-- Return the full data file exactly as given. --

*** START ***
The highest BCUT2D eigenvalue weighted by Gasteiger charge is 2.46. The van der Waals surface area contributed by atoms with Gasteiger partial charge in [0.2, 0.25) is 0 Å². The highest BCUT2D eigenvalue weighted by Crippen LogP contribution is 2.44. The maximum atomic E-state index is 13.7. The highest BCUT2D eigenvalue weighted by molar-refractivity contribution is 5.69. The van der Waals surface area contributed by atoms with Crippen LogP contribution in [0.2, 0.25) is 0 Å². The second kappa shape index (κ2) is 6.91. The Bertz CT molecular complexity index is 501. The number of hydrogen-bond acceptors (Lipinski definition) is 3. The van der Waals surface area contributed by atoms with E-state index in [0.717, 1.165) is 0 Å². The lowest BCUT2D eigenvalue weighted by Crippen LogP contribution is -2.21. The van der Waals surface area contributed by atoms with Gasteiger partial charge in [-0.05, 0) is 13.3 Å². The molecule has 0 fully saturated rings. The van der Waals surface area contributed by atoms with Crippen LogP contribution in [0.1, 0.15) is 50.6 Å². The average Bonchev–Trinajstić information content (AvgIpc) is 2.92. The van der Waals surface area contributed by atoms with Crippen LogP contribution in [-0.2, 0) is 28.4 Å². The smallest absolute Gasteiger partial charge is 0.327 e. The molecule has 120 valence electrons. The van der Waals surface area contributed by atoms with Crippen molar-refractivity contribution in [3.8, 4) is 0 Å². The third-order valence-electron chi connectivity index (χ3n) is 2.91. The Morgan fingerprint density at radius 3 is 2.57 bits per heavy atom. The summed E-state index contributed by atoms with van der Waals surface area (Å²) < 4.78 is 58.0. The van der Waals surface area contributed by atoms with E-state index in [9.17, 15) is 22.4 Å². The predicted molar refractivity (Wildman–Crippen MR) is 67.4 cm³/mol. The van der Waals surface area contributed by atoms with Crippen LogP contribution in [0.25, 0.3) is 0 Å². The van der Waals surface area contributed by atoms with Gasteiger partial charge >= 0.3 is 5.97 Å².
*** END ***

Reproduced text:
The highest BCUT2D eigenvalue weighted by Gasteiger charge is 2.46. The van der Waals surface area contributed by atoms with Gasteiger partial charge in [0.2, 0.25) is 0 Å². The highest BCUT2D eigenvalue weighted by Crippen LogP contribution is 2.44. The maximum atomic E-state index is 13.7. The highest BCUT2D eigenvalue weighted by molar-refractivity contribution is 5.69. The van der Waals surface area contributed by atoms with Crippen LogP contribution in [0.2, 0.25) is 0 Å². The second kappa shape index (κ2) is 6.91. The Bertz CT molecular complexity index is 501. The number of hydrogen-bond acceptors (Lipinski definition) is 3. The van der Waals surface area contributed by atoms with E-state index in [0.717, 1.165) is 0 Å². The lowest BCUT2D eigenvalue weighted by Crippen LogP contribution is -2.21. The van der Waals surface area contributed by atoms with Gasteiger partial charge in [-0.05, 0) is 13.3 Å². The molecule has 0 fully saturated rings. The van der Waals surface area contributed by atoms with Crippen LogP contribution in [0.1, 0.15) is 50.6 Å². The average Bonchev–Trinajstić information content (AvgIpc) is 2.92. The van der Waals surface area contributed by atoms with Crippen LogP contribution in [-0.2, 0) is 28.4 Å². The smallest absolute Gasteiger partial charge is 0.327 e. The molecule has 120 valence electrons. The van der Waals surface area contributed by atoms with Crippen molar-refractivity contribution in [3.8, 4) is 0 Å². The third-order valence-electron chi connectivity index (χ3n) is 2.91. The Morgan fingerprint density at radius 3 is 2.57 bits per heavy atom. The summed E-state index contributed by atoms with van der Waals surface area (Å²) < 4.78 is 58.0. The van der Waals surface area contributed by atoms with E-state index in [9.17, 15) is 22.4 Å². The predicted molar refractivity (Wildman–Crippen MR) is 67.4 cm³/mol. The van der Waals surface area contributed by atoms with Crippen LogP contribution in [0.25, 0.3) is 0 Å². The van der Waals surface area contributed by atoms with Gasteiger partial charge >= 0.3 is 5.97 Å².